Guanosine protects C6 astroglial cells against azide-induced oxidative damage: a putative role of heme oxygenase 1

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Guanosine, a guanine-based purine, is an extracellular signaling molecule that is released from astrocytes and shows neuroprotective effects in several in vivo and in vitro studies. Our group recently showed that guanosine presents antioxidant properties in C6 astroglial cells. The heme oxygenase 1 signaling pathway is associated with protection against oxidative stress. Azide, an inhibitor of the respiratory chain, is frequently used in experimental models to induce oxidative and nitrosative stress. Thus, the goal of this study was to investigate the effect of guanosine on azide-induced oxidative damage in C6 astroglial cells. Azide treatment of these cells resulted in several detrimental effects, including induction of cytotoxicity and mitochondrial dysfunction, increased levels of reactive oxygen/nitrogen species, inducible nitric oxide synthase expression and NADPH oxidase, decreased glutamate uptake and EAAC1 glutamate transporter expression, decreased glutathione (GSH) levels, and decreased activities of glutamine synthetase (GS), superoxide dismutase and catalase (CAT). The treatment also increased nuclear factor-κB activation and the release of proinflammatory cytokines tumor necrosis factor α and IL-1β. Guanosine strongly prevented these effects, protecting glial cells against azide-induced cytotoxicity and modulating glial, oxidative and inflammatory responses through the activation of the heme oxygenase 1 pathway. These observations reinforce and support the role of guanosine as an antioxidant molecule against oxidative damage.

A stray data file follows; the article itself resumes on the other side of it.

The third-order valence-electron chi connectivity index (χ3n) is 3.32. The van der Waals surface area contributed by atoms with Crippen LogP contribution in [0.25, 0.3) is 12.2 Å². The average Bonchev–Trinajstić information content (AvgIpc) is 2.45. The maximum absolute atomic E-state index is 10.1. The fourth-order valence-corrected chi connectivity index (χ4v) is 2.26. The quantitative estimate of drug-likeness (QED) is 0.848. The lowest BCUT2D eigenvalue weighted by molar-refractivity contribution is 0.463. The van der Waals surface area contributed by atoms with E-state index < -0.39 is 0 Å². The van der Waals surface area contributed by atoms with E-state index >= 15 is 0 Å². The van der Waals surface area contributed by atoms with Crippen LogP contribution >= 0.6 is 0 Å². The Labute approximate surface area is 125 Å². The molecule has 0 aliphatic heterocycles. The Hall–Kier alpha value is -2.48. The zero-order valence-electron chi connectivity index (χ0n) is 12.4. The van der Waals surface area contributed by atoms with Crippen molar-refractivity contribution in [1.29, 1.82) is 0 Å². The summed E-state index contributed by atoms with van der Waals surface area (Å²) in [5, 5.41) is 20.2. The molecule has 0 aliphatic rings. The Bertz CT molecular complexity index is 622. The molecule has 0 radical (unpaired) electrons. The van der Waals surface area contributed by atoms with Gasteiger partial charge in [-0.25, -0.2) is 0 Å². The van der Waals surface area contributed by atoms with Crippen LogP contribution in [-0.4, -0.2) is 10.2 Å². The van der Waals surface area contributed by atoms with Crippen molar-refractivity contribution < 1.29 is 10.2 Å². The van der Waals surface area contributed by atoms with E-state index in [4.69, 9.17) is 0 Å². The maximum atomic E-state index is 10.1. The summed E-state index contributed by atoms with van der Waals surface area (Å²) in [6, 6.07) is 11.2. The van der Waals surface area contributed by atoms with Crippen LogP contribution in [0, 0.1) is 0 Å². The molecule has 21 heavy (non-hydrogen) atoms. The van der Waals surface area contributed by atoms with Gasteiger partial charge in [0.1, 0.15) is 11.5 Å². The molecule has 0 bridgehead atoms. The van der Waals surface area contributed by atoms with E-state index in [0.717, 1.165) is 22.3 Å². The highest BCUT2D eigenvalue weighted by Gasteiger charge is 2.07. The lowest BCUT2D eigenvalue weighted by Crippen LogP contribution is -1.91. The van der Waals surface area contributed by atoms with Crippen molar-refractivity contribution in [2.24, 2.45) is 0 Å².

Guanosine protects against azide-induced oxidative damage in C6 astroglial cells. Azide-induced mitochondrial dysfunction (1); increased reactive oxygen species/reactive nitrogen species levels (2); decreased glutamate uptake (3), GS activity (4), GSH levels (5), and SOD (6) and CAT (7) activities; increased glutathione peroxidase (GPx) (8) and NADPH oxidase (9) activities and cellular superoxide levels (10); increased NF-κB activation (11), TNF-α and IL-1β levels (12); and induced iNOS expression (13). Guanosine prevented these effects through the HO1 signaling pathway, thus our findings support the antioxidant effects of guanosine.

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